# 9.5 Applications of thermodynamics: heat pumps and refrigerators  (Page 4/7)

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## Air conditioners and refrigerators

Air conditioners and refrigerators are designed to cool something down in a warm environment. As with heat pumps, work input is required for heat transfer from cold to hot, and this is expensive. The quality of air conditioners and refrigerators is judged by how much heat transfer ${Q}_{\text{c}}$ occurs from a cold environment compared with how much work input $W$ is required. What is considered the benefit in a heat pump is considered waste heat in a refrigerator. We thus define the coefficient of performance     ${\text{(COP}}_{\text{ref}}\text{)}$ of an air conditioner or refrigerator to be

${\text{COP}}_{\text{ref}}=\frac{{Q}_{\text{c}}}{W}\text{.}$

Noting again that ${Q}_{\text{h}}={Q}_{\text{c}}+W$ , we can see that an air conditioner will have a lower coefficient of performance than a heat pump, because ${\text{COP}}_{\text{hp}}={Q}_{\text{h}}/W$ and ${Q}_{\text{h}}$ is greater than ${Q}_{\text{c}}$ . In this module’s Problems and Exercises, you will show that

${\text{COP}}_{\text{ref}}={\text{COP}}_{\text{hp}}-1$

for a heat engine used as either an air conditioner or a heat pump operating between the same two temperatures. Real air conditioners and refrigerators typically do remarkably well, having values of ${\text{COP}}_{\text{ref}}$ ranging from 2 to 6. These numbers are better than the ${\text{COP}}_{\text{hp}}$ values for the heat pumps mentioned above, because the temperature differences are smaller, but they are less than those for Carnot engines operating between the same two temperatures.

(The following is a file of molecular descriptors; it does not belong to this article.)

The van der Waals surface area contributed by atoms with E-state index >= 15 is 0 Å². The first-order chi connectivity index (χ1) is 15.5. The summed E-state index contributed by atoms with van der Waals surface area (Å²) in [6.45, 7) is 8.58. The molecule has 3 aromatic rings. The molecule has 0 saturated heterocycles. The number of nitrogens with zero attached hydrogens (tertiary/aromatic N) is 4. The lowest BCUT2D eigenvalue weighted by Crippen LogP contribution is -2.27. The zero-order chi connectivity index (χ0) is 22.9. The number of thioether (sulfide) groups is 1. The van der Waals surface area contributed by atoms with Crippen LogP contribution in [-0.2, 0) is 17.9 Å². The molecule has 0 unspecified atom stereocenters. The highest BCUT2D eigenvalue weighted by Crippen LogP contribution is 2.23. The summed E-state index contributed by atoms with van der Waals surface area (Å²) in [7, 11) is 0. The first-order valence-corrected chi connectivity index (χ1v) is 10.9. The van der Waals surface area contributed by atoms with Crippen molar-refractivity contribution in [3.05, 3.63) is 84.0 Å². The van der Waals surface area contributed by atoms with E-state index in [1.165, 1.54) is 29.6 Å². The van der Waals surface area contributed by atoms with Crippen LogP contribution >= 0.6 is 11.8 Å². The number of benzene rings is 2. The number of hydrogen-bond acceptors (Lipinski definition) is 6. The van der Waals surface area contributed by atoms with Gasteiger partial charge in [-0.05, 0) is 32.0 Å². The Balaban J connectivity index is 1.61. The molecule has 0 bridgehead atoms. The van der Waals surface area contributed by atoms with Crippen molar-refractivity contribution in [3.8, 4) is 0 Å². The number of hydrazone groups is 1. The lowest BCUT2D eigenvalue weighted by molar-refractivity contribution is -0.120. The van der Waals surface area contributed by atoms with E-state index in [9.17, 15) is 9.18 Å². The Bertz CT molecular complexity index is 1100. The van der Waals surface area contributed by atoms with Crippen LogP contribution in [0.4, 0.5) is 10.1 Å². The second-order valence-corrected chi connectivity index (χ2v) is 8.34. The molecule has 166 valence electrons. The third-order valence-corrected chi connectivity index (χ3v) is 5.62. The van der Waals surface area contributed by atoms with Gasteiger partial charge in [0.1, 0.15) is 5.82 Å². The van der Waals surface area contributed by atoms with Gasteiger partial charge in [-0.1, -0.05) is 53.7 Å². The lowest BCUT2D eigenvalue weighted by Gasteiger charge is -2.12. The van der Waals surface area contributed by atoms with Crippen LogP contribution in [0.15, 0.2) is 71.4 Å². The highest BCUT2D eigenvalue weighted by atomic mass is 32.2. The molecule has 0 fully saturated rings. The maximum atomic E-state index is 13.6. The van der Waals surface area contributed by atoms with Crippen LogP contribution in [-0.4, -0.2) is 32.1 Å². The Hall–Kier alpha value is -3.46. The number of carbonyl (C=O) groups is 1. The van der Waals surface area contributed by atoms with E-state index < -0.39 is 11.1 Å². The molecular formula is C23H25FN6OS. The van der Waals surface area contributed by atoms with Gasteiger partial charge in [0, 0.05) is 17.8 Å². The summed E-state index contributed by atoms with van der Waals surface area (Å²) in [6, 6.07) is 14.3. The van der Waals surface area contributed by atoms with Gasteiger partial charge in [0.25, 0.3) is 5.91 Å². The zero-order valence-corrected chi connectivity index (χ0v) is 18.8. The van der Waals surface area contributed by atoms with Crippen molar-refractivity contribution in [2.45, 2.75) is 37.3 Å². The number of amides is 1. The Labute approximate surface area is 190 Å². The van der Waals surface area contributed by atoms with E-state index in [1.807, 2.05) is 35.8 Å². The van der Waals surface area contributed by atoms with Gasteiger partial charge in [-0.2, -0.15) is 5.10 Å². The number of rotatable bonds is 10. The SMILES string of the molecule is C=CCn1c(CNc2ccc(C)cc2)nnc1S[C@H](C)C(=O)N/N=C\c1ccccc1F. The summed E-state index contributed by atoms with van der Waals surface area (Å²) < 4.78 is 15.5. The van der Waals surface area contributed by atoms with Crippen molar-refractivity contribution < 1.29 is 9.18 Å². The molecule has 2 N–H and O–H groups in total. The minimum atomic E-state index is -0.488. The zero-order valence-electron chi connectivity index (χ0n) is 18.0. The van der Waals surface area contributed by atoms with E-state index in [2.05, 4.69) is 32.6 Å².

A type of $\text{COP}$ rating system called the “energy efficiency rating” ( $\text{EER}$ ) has been developed. This rating is an example where non-SI units are still used and relevant to consumers. To make it easier for the consumer, Australia, Canada, New Zealand, and the U.S. use an Energy Star Rating out of 5 stars—the more stars, the more energy efficient the appliance. $\text{EER}\text{s}$ are expressed in mixed units of British thermal units (Btu) per hour of heating or cooling divided by the power input in watts. Room air conditioners are readily available with $\text{EER}\text{s}$ ranging from 6 to 12. Although not the same as the $\text{COP}\text{s}$ just described, these $\text{EER}\text{s}$ are good for comparison purposes—the greater the $\text{EER}$ , the cheaper an air conditioner is to operate (but the higher its purchase price is likely to be).

The $\text{EER}$ of an air conditioner or refrigerator can be expressed as

$\text{EER}=\frac{{Q}_{\text{c}}/{t}_{1}}{W/{t}_{2}},$

where ${Q}_{\text{c}}$ is the amount of heat transfer from a cold environment in British thermal units, ${t}_{\text{1}}$ is time in hours, $W$ is the work input in joules, and ${t}_{\text{2}}$ is time in seconds.

## Problem-solving strategies for thermodynamics

1. Examine the situation to determine whether heat, work, or internal energy are involved . Look for any system where the primary methods of transferring energy are heat and work. Heat engines, heat pumps, refrigerators, and air conditioners are examples of such systems.
2. Identify the system of interest and draw a labeled diagram of the system showing energy flow.
3. Identify exactly what needs to be determined in the problem (identify the unknowns) . A written list is useful. Maximum efficiency means a Carnot engine is involved. Efficiency is not the same as the coefficient of performance.
4. Make a list of what is given or can be inferred from the problem as stated (identify the knowns) . Be sure to distinguish heat transfer into a system from heat transfer out of the system, as well as work input from work output. In many situations, it is useful to determine the type of process, such as isothermal or adiabatic.
5. Solve the appropriate equation for the quantity to be determined (the unknown).
6. Substitute the known quantities along with their units into the appropriate equation and obtain numerical solutions complete with units.
7. Check the answer to see if it is reasonable: Does it make sense? For example, efficiency is always less than 1, whereas coefficients of performance are greater than 1.